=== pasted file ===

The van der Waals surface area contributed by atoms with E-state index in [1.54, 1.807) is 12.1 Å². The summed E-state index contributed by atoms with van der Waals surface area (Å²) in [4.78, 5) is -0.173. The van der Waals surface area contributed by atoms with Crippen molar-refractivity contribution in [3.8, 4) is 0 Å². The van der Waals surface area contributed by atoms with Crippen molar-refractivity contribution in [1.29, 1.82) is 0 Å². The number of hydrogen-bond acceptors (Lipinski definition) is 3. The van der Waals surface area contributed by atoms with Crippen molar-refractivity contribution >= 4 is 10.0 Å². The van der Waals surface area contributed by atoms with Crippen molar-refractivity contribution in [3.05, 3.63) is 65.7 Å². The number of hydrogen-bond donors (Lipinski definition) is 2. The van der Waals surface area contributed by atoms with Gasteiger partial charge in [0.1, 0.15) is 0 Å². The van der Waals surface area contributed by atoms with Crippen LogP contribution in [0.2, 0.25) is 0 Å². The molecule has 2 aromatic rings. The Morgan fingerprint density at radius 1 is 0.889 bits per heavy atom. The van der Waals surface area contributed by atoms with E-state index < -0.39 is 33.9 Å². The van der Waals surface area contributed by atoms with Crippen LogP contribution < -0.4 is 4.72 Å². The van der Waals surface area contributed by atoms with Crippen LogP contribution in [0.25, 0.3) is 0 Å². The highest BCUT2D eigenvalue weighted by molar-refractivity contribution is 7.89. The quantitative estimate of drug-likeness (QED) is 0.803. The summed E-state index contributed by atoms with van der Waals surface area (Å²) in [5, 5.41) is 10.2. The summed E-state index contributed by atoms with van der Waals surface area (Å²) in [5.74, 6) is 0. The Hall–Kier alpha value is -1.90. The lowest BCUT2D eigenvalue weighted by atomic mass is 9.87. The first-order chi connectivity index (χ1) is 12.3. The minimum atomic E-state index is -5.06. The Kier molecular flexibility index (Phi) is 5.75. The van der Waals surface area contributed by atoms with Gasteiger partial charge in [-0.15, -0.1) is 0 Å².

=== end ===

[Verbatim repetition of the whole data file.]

The van der Waals surface area contributed by atoms with E-state index in [1.54, 1.807) is 12.1 Å². The summed E-state index contributed by atoms with van der Waals surface area (Å²) in [4.78, 5) is -0.173. The van der Waals surface area contributed by atoms with Crippen molar-refractivity contribution in [3.8, 4) is 0 Å². The van der Waals surface area contributed by atoms with Crippen molar-refractivity contribution in [1.29, 1.82) is 0 Å². The number of hydrogen-bond acceptors (Lipinski definition) is 3. The van der Waals surface area contributed by atoms with Crippen molar-refractivity contribution >= 4 is 10.0 Å². The van der Waals surface area contributed by atoms with Crippen molar-refractivity contribution in [3.05, 3.63) is 65.7 Å². The number of hydrogen-bond donors (Lipinski definition) is 2. The van der Waals surface area contributed by atoms with Gasteiger partial charge in [0.1, 0.15) is 0 Å². The van der Waals surface area contributed by atoms with Crippen LogP contribution in [0.2, 0.25) is 0 Å². The molecule has 2 aromatic rings. The Morgan fingerprint density at radius 1 is 0.889 bits per heavy atom. The van der Waals surface area contributed by atoms with E-state index < -0.39 is 33.9 Å². The van der Waals surface area contributed by atoms with Crippen LogP contribution < -0.4 is 4.72 Å². The van der Waals surface area contributed by atoms with Crippen LogP contribution in [0.25, 0.3) is 0 Å². The highest BCUT2D eigenvalue weighted by molar-refractivity contribution is 7.89. The quantitative estimate of drug-likeness (QED) is 0.803. The summed E-state index contributed by atoms with van der Waals surface area (Å²) in [5, 5.41) is 10.2. The summed E-state index contributed by atoms with van der Waals surface area (Å²) in [5.74, 6) is 0. The Hall–Kier alpha value is -1.90. The lowest BCUT2D eigenvalue weighted by atomic mass is 9.87. The first-order chi connectivity index (χ1) is 12.3. The minimum atomic E-state index is -5.06. The Kier molecular flexibility index (Phi) is 5.75. The van der Waals surface area contributed by atoms with Gasteiger partial charge in [-0.15, -0.1) is 0 Å².